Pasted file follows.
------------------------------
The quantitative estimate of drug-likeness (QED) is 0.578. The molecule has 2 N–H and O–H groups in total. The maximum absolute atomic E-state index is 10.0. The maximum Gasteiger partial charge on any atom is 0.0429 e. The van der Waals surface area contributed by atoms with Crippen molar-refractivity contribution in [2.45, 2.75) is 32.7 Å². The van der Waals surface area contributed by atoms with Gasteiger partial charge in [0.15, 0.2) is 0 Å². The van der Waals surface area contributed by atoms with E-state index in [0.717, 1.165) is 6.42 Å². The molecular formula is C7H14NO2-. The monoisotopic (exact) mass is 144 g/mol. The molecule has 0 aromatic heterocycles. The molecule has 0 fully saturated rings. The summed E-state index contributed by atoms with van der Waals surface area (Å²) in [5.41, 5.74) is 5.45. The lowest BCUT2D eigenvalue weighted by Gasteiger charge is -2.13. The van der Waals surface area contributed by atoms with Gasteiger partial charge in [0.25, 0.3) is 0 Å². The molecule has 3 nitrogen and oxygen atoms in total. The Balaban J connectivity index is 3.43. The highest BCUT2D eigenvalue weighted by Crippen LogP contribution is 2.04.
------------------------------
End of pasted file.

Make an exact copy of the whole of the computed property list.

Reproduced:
The quantitative estimate of drug-likeness (QED) is 0.578. The molecule has 2 N–H and O–H groups in total. The maximum absolute atomic E-state index is 10.0. The maximum Gasteiger partial charge on any atom is 0.0429 e. The van der Waals surface area contributed by atoms with Crippen molar-refractivity contribution in [2.45, 2.75) is 32.7 Å². The van der Waals surface area contributed by atoms with Gasteiger partial charge in [0.15, 0.2) is 0 Å². The van der Waals surface area contributed by atoms with E-state index in [0.717, 1.165) is 6.42 Å². The molecular formula is C7H14NO2-. The monoisotopic (exact) mass is 144 g/mol. The molecule has 0 aromatic heterocycles. The molecule has 0 fully saturated rings. The summed E-state index contributed by atoms with van der Waals surface area (Å²) in [5.41, 5.74) is 5.45. The lowest BCUT2D eigenvalue weighted by Gasteiger charge is -2.13. The van der Waals surface area contributed by atoms with Gasteiger partial charge in [0.25, 0.3) is 0 Å². The molecule has 3 nitrogen and oxygen atoms in total. The Balaban J connectivity index is 3.43. The highest BCUT2D eigenvalue weighted by Crippen LogP contribution is 2.04.